In the Bible, perseverance coincides with the Rapture of the Church. Jesus says to some of the Christians (Rev 3:10) “Because you kept the word of my perseverance, I will keep you from the great hour of tribulation..” (JEV—Jesse’s Evangelical Version, I know Greek so I translate it myself.) When I look at the call to perseverance of Rev 13:9-10, 14:12, and I see the struggle, I tend to believe that many Christians may be martyred, many will likely die in cataclysmic events (just as recently happened in Japan), and, maybe, only those who choose perseverance will see the rapture. The only words and terminology that refers to “taking” or “keeping from” in Revelation is Revelation 3:10, connected with perseverance. “Coming out of the great tribulation” in Revelation 7 doesn’t say how they came out or that they were “kept out”, it only says where they started and where they ended up.
Revelation 3:10 makes sense. To persevere rather than punish, is a tribulation of its own. Any responsible police officer will say, “Punish them somehow. Prison, death sentence, something! You can’t just let criminals go loose or you’ll have lots of police work to do.” Yep. If you neither imprison nor have no death sentence—the police must persevere. This concept is not intended not for all time periods of history, but as Satan tries to take over the world according to prophecy about the End Times, there may be a point where we need extra patience. In our own lives, we might practice for that era now.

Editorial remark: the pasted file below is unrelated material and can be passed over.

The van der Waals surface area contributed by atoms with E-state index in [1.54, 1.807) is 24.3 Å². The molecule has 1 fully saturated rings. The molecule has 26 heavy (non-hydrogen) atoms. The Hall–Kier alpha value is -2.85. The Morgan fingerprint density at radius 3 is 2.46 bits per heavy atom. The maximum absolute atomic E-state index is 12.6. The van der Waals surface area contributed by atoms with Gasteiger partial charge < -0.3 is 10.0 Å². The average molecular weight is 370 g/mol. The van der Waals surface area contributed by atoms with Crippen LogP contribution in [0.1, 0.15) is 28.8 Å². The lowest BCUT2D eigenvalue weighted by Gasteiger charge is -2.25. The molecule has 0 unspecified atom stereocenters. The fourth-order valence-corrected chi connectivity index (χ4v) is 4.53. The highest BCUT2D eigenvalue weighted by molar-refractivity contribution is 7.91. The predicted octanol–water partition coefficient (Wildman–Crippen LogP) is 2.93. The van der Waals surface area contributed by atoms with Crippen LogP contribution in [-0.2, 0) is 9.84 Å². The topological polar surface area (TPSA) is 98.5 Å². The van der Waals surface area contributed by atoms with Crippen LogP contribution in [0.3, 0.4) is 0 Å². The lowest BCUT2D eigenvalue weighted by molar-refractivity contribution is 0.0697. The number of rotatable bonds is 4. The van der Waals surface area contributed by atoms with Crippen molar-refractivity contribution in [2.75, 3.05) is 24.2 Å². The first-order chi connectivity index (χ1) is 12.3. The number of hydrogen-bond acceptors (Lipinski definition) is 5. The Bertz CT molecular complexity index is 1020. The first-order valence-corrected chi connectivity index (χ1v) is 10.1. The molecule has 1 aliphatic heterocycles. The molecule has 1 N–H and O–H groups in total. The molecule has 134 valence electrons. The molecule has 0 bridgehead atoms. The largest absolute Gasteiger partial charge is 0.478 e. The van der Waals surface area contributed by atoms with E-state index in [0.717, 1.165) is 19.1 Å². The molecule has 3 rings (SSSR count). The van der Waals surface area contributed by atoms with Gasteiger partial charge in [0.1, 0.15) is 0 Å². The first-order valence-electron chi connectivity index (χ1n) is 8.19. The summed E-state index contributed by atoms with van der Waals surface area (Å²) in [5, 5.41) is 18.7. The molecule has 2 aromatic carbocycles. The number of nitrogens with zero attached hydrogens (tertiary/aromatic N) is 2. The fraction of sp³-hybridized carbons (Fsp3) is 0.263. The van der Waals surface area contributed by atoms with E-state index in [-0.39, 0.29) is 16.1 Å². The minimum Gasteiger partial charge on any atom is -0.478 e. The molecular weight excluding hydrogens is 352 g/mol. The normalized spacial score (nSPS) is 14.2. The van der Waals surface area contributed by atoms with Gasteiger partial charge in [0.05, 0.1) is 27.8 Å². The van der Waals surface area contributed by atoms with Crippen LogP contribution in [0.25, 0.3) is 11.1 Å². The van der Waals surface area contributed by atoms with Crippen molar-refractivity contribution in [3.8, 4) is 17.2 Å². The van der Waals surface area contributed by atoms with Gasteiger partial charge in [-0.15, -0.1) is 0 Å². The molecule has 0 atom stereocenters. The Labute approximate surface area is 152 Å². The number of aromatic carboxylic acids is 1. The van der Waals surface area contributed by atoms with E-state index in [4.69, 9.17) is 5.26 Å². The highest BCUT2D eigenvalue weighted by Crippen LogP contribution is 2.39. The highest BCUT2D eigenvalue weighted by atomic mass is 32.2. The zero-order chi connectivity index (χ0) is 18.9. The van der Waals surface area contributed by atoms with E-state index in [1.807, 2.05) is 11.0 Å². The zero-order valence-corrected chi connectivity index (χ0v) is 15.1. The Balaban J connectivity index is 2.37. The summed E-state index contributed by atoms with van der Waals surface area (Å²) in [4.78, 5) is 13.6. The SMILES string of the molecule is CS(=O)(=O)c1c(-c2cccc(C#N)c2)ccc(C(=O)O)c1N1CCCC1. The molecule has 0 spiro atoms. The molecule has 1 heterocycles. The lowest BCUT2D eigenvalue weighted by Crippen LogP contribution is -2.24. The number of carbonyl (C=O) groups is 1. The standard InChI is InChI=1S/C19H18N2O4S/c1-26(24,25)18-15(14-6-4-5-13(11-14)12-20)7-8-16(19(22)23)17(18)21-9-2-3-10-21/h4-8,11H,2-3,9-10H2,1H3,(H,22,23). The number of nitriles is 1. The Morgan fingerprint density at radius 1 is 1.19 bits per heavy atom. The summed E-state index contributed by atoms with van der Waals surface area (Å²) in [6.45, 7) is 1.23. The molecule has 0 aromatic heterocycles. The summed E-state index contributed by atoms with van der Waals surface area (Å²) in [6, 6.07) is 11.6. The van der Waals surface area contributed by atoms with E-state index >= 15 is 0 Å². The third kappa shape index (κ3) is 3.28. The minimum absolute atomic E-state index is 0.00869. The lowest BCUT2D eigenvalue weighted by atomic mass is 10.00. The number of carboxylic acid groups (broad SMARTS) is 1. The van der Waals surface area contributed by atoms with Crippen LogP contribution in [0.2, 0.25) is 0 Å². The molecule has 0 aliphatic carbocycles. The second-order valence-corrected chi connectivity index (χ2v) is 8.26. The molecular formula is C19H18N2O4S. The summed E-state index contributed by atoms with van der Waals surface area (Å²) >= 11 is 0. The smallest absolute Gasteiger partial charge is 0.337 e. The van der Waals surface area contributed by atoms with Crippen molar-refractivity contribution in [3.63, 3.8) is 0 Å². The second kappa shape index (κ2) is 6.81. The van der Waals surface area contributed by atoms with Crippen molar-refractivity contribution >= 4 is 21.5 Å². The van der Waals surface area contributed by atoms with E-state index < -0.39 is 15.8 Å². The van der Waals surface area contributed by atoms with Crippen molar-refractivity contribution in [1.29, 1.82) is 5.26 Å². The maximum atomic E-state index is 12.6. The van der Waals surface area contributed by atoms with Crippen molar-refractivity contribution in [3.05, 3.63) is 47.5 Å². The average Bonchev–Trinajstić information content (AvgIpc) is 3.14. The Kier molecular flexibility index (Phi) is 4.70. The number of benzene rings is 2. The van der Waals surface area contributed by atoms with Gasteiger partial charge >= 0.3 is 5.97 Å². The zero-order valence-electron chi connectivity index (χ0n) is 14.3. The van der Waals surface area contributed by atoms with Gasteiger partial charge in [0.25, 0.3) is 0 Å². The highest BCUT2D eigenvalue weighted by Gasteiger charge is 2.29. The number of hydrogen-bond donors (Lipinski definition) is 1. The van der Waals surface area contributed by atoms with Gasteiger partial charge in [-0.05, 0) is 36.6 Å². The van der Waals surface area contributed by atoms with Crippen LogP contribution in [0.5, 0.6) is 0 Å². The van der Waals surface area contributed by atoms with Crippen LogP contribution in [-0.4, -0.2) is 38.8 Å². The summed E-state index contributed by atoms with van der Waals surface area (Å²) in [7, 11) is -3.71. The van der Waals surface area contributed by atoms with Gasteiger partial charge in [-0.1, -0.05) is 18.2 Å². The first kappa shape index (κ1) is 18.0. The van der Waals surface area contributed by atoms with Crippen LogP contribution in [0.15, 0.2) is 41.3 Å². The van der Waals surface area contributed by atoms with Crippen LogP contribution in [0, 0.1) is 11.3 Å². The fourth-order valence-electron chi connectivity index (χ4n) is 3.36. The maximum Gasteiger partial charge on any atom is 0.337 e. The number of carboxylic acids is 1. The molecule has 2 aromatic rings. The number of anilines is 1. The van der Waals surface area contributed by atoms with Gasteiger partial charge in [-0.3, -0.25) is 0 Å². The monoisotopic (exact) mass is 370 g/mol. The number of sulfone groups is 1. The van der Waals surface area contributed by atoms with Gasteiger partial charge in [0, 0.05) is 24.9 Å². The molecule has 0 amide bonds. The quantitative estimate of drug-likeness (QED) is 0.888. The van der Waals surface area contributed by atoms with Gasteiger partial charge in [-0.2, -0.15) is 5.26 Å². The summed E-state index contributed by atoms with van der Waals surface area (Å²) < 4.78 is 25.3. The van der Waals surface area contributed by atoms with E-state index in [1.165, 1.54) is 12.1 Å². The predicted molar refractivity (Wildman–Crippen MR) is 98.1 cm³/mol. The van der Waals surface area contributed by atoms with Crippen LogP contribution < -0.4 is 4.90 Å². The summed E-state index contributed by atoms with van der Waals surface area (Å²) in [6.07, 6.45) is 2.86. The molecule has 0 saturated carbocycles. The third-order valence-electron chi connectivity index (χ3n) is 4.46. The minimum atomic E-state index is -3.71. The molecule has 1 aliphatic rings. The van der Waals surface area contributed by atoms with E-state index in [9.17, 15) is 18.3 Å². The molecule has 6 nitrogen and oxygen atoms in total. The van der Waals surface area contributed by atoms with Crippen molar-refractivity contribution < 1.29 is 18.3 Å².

One time, recently, I was with a couple families on a Sunday afternoon. The boys in each family are friends and their horseplay was reaching that turning point where “fun” changes to “tears”. The situation hadn’t gotten ugly and I didn’t want to. I intervened, grabbing the more aggressive of the two boys, and started tickling him.
This boy has a strong will, so, he took exception to his “fun” being interrupted. He scowled at me and started clawing and biting. What did I do? I didn’t scold him. I didn’t slap him. I didn’t tell his mom.. I persevered. He’d try to attack me and I’d just keep him away. He’d grab for my shirt, I’d tickle him again. More and more he got tired and demoralized from lack of accomplishment. After five minutes, the conflict was reduced to a stare-off. He’d frown at me and I’d play-scowl until he laughed. Then, he’d get angry that I made him smile and he attacked me again. Five seconds later we’d repeat the same pattern and so forth. Finally, it was over and the rest of the afternoon was a fun time for everyone.